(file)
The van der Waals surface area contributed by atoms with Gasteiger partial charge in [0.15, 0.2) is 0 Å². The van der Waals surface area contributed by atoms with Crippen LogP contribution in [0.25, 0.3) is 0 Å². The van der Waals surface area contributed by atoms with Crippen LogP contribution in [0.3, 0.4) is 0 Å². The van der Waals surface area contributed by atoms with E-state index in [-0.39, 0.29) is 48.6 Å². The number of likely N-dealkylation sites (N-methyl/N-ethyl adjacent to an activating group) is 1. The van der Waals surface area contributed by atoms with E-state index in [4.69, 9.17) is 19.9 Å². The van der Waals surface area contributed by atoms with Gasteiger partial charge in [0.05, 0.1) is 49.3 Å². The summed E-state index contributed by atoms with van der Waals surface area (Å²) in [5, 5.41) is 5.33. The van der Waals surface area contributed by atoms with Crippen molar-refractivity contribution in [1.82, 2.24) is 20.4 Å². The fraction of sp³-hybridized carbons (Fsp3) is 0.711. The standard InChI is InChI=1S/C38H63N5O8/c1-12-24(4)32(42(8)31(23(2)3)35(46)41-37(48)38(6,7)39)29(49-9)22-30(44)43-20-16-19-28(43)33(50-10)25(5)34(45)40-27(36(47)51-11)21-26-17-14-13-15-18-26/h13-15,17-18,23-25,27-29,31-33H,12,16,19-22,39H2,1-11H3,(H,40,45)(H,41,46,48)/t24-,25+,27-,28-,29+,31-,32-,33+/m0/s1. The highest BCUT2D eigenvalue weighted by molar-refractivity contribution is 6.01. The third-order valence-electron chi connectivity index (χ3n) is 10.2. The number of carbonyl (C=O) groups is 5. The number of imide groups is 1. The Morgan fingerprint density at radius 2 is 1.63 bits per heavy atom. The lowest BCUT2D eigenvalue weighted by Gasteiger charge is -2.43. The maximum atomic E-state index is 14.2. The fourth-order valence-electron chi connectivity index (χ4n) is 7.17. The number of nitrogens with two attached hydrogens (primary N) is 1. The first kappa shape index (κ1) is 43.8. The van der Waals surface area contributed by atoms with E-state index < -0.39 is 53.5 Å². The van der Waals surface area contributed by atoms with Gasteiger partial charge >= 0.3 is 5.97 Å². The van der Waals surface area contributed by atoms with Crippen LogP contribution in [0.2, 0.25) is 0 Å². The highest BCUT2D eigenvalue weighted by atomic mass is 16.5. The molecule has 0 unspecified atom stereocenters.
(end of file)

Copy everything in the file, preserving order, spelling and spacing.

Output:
The van der Waals surface area contributed by atoms with Gasteiger partial charge in [0.15, 0.2) is 0 Å². The van der Waals surface area contributed by atoms with Crippen LogP contribution in [0.25, 0.3) is 0 Å². The van der Waals surface area contributed by atoms with Crippen LogP contribution in [0.3, 0.4) is 0 Å². The van der Waals surface area contributed by atoms with E-state index in [-0.39, 0.29) is 48.6 Å². The number of likely N-dealkylation sites (N-methyl/N-ethyl adjacent to an activating group) is 1. The van der Waals surface area contributed by atoms with E-state index in [4.69, 9.17) is 19.9 Å². The van der Waals surface area contributed by atoms with Gasteiger partial charge in [0.05, 0.1) is 49.3 Å². The summed E-state index contributed by atoms with van der Waals surface area (Å²) in [5, 5.41) is 5.33. The van der Waals surface area contributed by atoms with Crippen molar-refractivity contribution in [1.82, 2.24) is 20.4 Å². The fraction of sp³-hybridized carbons (Fsp3) is 0.711. The standard InChI is InChI=1S/C38H63N5O8/c1-12-24(4)32(42(8)31(23(2)3)35(46)41-37(48)38(6,7)39)29(49-9)22-30(44)43-20-16-19-28(43)33(50-10)25(5)34(45)40-27(36(47)51-11)21-26-17-14-13-15-18-26/h13-15,17-18,23-25,27-29,31-33H,12,16,19-22,39H2,1-11H3,(H,40,45)(H,41,46,48)/t24-,25+,27-,28-,29+,31-,32-,33+/m0/s1. The highest BCUT2D eigenvalue weighted by molar-refractivity contribution is 6.01. The third-order valence-electron chi connectivity index (χ3n) is 10.2. The number of carbonyl (C=O) groups is 5. The number of imide groups is 1. The Morgan fingerprint density at radius 2 is 1.63 bits per heavy atom. The lowest BCUT2D eigenvalue weighted by Gasteiger charge is -2.43. The maximum atomic E-state index is 14.2. The fourth-order valence-electron chi connectivity index (χ4n) is 7.17. The number of nitrogens with two attached hydrogens (primary N) is 1. The first kappa shape index (κ1) is 43.8. The van der Waals surface area contributed by atoms with E-state index < -0.39 is 53.5 Å². The van der Waals surface area contributed by atoms with Gasteiger partial charge >= 0.3 is 5.97 Å². The van der Waals surface area contributed by atoms with Crippen LogP contribution in [0.2, 0.25) is 0 Å². The highest BCUT2D eigenvalue weighted by atomic mass is 16.5. The molecule has 0 unspecified atom stereocenters.